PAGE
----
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Sashimi

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Sashimi is a Japanese delicacy primarily consisting of very fresh raw seafood, sliced into thin pieces and served with only a dipping sauce (soy sauce with wasabi paste or other condiments such as grated fresh ginger, or ponzu), depending on the fish, and simple garnishes such as shiso (perilla, also known as Japanese basil) and shredded daikon radish.

Left: A sashimi salmon rose.

Dimensions of fish slices vary depending on the type of item and chef, but are typically about 2.5 cm (1") wide by 4 cm (1.5") long by 0.5 cm (0.2") thick.

Many non-Japanese conflate sashimi and sushi; the two dishes are actually distinct and separate. Sushi refers to any dish made with vinegared rice, and while raw fish is one traditional sushi ingredient, many sushi dishes contain seafood that has been cooked, while others have no seafood at all.

Some of the most popular main ingredients for sashimi are:

  • Salmon
  • Squid
  • Cooked Shrimp
  • Tuna
  • Mackerel
  • Horse Mackerel
  • Octopus
  • Fatty Tuna
  • Yellowtail
  • Puffer Fish Takifugu
  • Scallop
Some sashimi ingredients, such as octopus, are sometimes served cooked given its chewy nature. Most seafood, such as tuna, salmon, and squid, are served raw.
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Sashimi often is the first course in a formal Japanese meal, but can also be the main course, presented with rice and Miso soup in separate bowls. Many Japanese people believe that sashimi, traditionally considered the finest dish in Japanese cuisine, should be eaten before other strong flavors affect the palate.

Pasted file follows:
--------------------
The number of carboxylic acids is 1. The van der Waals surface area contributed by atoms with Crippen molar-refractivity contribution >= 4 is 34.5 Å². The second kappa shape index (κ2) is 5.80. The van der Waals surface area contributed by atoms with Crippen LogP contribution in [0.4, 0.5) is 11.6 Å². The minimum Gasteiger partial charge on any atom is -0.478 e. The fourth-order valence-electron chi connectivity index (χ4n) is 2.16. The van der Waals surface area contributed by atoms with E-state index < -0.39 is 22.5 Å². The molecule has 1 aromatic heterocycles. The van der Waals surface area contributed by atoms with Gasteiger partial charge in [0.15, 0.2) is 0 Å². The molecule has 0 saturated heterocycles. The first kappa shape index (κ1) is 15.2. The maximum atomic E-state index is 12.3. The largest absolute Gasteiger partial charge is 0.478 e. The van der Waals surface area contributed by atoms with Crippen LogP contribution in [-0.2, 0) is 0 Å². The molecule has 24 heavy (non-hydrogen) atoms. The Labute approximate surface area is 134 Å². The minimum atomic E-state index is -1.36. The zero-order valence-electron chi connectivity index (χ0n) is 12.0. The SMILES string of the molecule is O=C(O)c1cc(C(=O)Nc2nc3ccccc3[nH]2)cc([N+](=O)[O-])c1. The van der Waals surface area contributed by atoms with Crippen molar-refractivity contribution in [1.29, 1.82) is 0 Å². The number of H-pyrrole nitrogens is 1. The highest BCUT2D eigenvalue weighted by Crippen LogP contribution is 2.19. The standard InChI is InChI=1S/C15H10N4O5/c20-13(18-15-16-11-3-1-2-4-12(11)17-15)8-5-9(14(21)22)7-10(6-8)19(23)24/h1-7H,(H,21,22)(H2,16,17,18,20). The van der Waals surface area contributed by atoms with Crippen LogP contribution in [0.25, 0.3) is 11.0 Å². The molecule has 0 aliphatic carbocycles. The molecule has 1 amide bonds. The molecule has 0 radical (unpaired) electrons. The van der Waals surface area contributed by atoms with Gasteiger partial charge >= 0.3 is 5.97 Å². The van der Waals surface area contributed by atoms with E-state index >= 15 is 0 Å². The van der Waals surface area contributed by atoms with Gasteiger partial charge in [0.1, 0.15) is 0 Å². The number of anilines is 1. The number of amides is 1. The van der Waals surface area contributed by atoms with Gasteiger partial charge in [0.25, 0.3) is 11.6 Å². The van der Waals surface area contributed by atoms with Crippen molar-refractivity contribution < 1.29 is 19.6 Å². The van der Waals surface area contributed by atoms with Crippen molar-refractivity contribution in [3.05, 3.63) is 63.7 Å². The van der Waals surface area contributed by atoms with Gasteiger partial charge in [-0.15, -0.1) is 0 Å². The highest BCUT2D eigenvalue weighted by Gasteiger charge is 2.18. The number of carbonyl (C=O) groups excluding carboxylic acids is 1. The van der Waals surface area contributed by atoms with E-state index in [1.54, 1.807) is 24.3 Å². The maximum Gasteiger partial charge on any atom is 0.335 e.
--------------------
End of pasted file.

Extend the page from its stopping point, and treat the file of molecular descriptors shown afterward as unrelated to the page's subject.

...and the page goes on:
Left: A sashimi dinner set.

The sliced seafood that composes the main ingredient is typically draped over a garnish. The typical garnish is Asian white radish, daikon, shredded into long thin strands, accompanied by one green perilla leaf per slice. Wasabi paste is sometimes mixed directly into soy sauce as a dipping sauce, which is generally not done when eating sushi. Another way to flavor soy sauce with wasabi is to place the wasabi mound into the soy sauce dish and then pour it in. This allows the wasabi to infuse the soy sauce more subtly. A reputed motivation for serving wasabi with sashimi (and also gari, pickled ginger), besides its flavor, is killing harmful bacteria and parasites that could be present in raw seafood.

 

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